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COUNTY NEWS Board of Elections director reports high voter turnout at special election

With the Aug. 8 special election decided, Wayne County Board of Elections Director Julie Leathers-Stahl was thrilled to see an increase in voter turnout, according to a Wayne County government news release

“We have seen more people turnout for this special election, especially on the early vote side; there were more than 5,000,” Stahl said in the news release. “Normally, August elections have a very low turnout. But, this was a hot-button issue; it has gotten a lot of press, and there has been a lot of interest in it.”

A special election is a unique event that occurs outside the regular election cycle. This type of election is typically held to fill a vacant political office or address a specific issue or proposal. In this case, Issue 1 asked eligible Ohio voters to consider an amendment to the Constitution of the State of Ohio proposed by a two-thirds majority of the Ohio General Assembly.

According to the Wayne County Board of Elections website, a total of 30,113 Wayne County voters (41.59 percent of registered voters) cast ballots on Aug. 8. In Wayne County, the vote was 17,595 yes for the amendment and 12,492 voted no against the state issue. State and national media reported that statewide, the issue was voted down.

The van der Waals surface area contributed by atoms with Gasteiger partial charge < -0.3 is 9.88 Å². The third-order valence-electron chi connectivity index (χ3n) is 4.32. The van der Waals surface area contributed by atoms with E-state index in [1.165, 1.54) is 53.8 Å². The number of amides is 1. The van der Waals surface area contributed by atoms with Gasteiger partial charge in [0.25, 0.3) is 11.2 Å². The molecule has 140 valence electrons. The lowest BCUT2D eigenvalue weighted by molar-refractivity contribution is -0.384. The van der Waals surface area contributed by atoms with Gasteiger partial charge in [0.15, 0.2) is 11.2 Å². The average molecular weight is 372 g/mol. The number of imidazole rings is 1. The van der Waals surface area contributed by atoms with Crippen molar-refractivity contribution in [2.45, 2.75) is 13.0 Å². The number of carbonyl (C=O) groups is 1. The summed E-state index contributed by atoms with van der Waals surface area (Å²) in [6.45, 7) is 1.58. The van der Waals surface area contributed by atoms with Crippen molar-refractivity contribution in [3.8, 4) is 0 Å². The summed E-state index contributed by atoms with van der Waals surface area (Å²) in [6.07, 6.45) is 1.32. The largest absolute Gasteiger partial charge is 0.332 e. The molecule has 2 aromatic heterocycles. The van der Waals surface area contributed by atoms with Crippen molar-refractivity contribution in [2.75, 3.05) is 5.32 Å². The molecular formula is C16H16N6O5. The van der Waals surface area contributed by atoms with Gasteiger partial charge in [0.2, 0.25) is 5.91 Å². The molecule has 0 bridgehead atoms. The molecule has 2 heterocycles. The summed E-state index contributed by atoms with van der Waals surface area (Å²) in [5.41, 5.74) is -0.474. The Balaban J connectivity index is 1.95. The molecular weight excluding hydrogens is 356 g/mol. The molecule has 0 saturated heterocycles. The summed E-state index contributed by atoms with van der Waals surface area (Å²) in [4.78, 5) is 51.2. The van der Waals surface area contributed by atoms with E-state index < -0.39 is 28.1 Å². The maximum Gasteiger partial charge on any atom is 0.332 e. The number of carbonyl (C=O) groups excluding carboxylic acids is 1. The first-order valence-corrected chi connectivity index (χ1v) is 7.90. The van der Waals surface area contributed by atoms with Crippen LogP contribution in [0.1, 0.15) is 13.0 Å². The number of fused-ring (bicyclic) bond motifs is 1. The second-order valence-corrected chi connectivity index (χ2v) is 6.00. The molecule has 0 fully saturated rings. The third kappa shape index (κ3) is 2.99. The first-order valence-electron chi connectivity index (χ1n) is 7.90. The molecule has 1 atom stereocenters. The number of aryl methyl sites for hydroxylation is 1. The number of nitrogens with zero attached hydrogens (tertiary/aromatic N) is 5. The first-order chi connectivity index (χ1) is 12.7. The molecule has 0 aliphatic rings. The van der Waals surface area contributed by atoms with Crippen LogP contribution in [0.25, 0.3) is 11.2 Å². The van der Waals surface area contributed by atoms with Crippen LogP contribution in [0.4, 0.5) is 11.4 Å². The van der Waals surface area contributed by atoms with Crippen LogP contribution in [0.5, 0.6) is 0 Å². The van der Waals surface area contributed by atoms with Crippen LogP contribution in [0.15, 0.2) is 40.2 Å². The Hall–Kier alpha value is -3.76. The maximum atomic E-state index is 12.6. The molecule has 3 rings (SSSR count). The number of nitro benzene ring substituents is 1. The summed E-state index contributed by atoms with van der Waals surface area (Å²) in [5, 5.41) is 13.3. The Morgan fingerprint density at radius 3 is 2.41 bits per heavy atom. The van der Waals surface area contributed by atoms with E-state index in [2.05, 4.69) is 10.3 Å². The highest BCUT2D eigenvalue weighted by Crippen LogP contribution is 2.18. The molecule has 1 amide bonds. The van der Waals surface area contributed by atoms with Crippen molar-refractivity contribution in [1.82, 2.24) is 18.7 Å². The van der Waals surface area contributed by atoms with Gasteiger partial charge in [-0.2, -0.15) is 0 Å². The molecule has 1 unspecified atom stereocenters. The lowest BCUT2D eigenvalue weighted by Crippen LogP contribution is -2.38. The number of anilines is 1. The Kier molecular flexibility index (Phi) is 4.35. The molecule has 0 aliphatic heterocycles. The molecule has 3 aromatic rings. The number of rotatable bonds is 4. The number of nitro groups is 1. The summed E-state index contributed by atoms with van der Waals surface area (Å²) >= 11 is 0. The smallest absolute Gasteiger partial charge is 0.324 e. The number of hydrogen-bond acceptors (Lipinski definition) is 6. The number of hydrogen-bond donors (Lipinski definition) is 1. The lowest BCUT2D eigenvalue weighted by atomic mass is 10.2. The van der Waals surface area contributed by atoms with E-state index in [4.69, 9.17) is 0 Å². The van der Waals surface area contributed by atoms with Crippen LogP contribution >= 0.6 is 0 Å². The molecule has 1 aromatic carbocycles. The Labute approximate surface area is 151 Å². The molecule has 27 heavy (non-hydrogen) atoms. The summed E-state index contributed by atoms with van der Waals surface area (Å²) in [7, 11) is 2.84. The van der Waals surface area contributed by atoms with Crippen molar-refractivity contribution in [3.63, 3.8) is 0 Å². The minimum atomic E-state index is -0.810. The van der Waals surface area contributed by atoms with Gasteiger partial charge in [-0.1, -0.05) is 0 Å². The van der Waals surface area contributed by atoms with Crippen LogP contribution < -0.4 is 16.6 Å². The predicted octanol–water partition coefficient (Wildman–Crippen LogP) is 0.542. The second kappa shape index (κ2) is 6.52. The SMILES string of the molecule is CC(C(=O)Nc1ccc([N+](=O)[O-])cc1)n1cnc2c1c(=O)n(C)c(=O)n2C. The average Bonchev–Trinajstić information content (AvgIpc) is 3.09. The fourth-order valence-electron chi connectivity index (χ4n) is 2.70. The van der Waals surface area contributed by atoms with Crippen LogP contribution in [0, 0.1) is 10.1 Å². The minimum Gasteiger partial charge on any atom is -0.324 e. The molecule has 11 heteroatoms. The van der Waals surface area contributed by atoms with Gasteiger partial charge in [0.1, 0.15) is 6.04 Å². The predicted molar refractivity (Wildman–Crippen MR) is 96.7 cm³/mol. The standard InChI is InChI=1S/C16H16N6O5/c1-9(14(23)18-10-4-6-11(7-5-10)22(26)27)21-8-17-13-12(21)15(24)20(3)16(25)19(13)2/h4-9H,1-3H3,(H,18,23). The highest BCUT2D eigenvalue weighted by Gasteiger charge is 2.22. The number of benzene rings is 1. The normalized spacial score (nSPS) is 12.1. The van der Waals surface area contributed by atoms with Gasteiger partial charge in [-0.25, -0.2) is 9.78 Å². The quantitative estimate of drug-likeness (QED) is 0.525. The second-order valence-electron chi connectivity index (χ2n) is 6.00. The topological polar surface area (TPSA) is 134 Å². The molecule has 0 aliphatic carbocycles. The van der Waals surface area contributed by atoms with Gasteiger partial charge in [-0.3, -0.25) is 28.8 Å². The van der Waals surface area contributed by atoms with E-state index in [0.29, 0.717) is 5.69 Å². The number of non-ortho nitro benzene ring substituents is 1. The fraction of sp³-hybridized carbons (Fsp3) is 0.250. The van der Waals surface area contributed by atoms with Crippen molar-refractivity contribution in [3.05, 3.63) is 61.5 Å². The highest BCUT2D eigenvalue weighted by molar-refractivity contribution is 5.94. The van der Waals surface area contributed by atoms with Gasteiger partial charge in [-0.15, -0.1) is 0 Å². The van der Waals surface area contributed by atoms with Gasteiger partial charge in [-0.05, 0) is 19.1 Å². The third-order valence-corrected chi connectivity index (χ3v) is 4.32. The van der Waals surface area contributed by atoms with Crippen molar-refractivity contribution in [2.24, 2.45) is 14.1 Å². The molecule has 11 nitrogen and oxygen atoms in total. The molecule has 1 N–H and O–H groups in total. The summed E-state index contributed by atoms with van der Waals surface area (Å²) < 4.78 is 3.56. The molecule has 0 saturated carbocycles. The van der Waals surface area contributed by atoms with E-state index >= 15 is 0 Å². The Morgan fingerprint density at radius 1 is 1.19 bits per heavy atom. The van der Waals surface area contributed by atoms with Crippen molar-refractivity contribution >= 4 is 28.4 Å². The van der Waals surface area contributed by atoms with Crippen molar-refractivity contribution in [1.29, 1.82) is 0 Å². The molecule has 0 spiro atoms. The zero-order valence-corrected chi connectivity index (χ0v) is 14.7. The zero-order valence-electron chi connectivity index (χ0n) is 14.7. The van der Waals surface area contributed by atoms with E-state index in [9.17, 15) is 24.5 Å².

Whether there are one or 10 issues on the ballot, Stahl and her staff work tirelessly — getting to work well before sunrise on Election Day — to ensure election integrity.

“We start Election Day at 4:30 a.m.,” Stahl said. “All poll workers must adhere to a procedure to get their machines set up, so they get started on that, and then we begin with any troubleshooting they may need.”

Stahl explained that she and her team troubleshoot issues throughout the day, and there are peaks and valleys.

“It can be quiet, and then the phone will ring 10 or 12 times in five minutes,” she said. “At night, it will ramp back up when the election draws to a close.”

Stahl, who has served as director of the BOE since 2016, said that the election numbers surpassed those of the May election.

“We absolutely love this level of community involvement. That is why we are here,” she continued. “Voting is important, and it is a right that everyone has. We love to see robust turnouts.”

For Stahl and her staff, it does not matter if there is one issue on the ballot or 20 — a November election or August — security and integrity are of utmost importance to her and her team.

“Our processes are the same for any election; there are two sets of bipartisan eyes on each ballot from the time it is cast until it is counted,” she said. “This was a countywide election, so we went full bore.”

Stahl said a large number of poll workers have signed up recently, and it turned out to be a good thing.

“We recruited and signed up additional poll workers,” she said. “We had a flu outbreak, and many had to call off. We had enough, but it ended up being close. We will continue recruiting poll workers so that we are in good shape in the November election.”

Stahl said her office has also been busy preparing for the Aug. 9 candidate and issue filing deadline.

For additional information about voting or to learn more about becoming a paid poll worker, visit

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